Buy or borrow packing boxes and start packing non-essential items as soon as you can. Books, DVDs, bedding, children’s toys, kitchen gadgets whatever you think you can do without for a couple of weeks. It will take much longer than you expected, particularly if you have to sort through storage cupboards, lofts, sheds and garages etc that have not been used for a long time. Use plenty of bubble-wrap for fragile items and fill any spaces in the boxes with old newspaper. Always tape up boxes once full to prevent anything falling out during the move and label them on all sides with a thick black marker with the room (or other location such as the self-storage unit) where they should be put.
6. Pack out-of-season clothes in advance.
The best way to transport clothes is by using wardrobe cases. These are boxes that have a hanging rail so you don’t need to remove your clothes from their hangers. Clothes can simply be taken out of your wardrobe, hooked into the wardrobe case and put back in the wardrobe at your new home. These are such a great way to keep the creases out of your clothes and save on ironing.
7. Pack essentials on the day
Pack a small suitcase with all the items you’ll need for your first night in your new home such as toiletries and medicines, toilet roll, bedding, and a change of clothes. Use a small, separate bag for valuable items such as jewellery and important documents so these can be kept with you on the moving day.
It may sound obvious but pack a small box with the kettle, mugs, teabags, milk and biscuits. By the time you have arrived at your new home you will need a reviving drink and something to eat.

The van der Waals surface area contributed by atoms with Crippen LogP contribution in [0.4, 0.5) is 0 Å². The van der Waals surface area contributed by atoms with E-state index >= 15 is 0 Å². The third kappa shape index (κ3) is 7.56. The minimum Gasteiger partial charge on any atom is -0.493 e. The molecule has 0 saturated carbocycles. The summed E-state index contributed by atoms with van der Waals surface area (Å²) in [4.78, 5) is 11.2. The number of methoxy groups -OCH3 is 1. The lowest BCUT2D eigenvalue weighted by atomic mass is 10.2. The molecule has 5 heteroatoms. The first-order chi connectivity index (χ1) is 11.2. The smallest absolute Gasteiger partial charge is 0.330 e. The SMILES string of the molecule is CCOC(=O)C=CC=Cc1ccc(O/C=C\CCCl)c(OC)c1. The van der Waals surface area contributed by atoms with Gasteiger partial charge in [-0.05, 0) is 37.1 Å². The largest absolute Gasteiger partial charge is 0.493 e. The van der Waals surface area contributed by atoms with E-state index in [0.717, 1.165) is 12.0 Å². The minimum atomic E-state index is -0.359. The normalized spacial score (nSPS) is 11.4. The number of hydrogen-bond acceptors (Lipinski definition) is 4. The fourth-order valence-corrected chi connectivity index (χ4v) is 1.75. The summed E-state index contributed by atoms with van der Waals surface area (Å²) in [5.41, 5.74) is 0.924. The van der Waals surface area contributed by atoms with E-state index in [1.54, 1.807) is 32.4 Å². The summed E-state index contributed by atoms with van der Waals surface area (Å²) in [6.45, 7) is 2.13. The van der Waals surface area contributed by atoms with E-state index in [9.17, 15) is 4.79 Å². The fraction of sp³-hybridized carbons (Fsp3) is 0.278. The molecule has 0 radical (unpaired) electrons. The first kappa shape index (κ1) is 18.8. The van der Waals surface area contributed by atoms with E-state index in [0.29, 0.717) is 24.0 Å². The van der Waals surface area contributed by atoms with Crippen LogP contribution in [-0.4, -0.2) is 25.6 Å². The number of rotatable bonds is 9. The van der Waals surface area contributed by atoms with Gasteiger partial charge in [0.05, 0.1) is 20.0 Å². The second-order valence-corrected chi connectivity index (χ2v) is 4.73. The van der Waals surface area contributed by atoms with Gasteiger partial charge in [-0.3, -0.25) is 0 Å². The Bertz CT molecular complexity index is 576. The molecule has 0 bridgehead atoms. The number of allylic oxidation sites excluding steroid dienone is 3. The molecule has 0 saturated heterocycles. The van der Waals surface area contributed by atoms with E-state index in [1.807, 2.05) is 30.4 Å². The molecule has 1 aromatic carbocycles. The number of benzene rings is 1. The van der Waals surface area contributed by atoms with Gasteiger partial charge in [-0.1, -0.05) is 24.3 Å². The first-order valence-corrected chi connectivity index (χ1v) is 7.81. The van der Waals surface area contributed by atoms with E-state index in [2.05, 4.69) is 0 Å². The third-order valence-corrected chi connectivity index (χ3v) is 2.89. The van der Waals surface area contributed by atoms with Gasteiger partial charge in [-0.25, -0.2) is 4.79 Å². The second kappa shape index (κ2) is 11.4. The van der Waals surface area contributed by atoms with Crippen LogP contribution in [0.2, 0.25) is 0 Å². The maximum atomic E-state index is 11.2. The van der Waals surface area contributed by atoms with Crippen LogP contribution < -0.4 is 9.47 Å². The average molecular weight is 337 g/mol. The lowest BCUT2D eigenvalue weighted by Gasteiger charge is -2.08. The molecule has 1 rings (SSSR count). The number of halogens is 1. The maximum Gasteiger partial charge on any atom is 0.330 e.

8. Load the van
Cover any furniture likely to get scratched with old blankets. Make sure any high pieces of furniture like wardrobes are well secured or lay them on their side if possible to prevent falling over. Tie string around doors and drawers to prevent drawers sliding out or doors flying open when the van is turning corners.
Place the heaviest boxes at the bottom and stack boxes in the lowest piles possible, otherwise they are likely to topple over when the van is on the move.
9. Unload the van.
Once you arrive at your destination, whether that’s your new home of a self storage facility, you simply have to unload everything in reverse order. Since all the boxes were labelled, it will be a simple job to place them in the correct location.
10. Put your feet up and have a well-earned cup of tea.
This is when you will be glad you packed that small essentials box and kept it handy. Now is the time to sit back and congratulate yourself on the money you have saved hiring a van and using cheap self storage and doing your own house removal.
2 Responses to “A DIY Guide to Moving House”
Great tips thank you – they are really helping me prepare and plan for my house move in 6 weeks time. Especially packing out of season stuff in advance, which I hadn’t thought of.
With a good guide to moving house that helps you get organised and plan in advance it is perfectly possible to do a DIY house move. But if you have a large home or are moving a long distance, it’s probably worth paying the experts to do the hard work for you.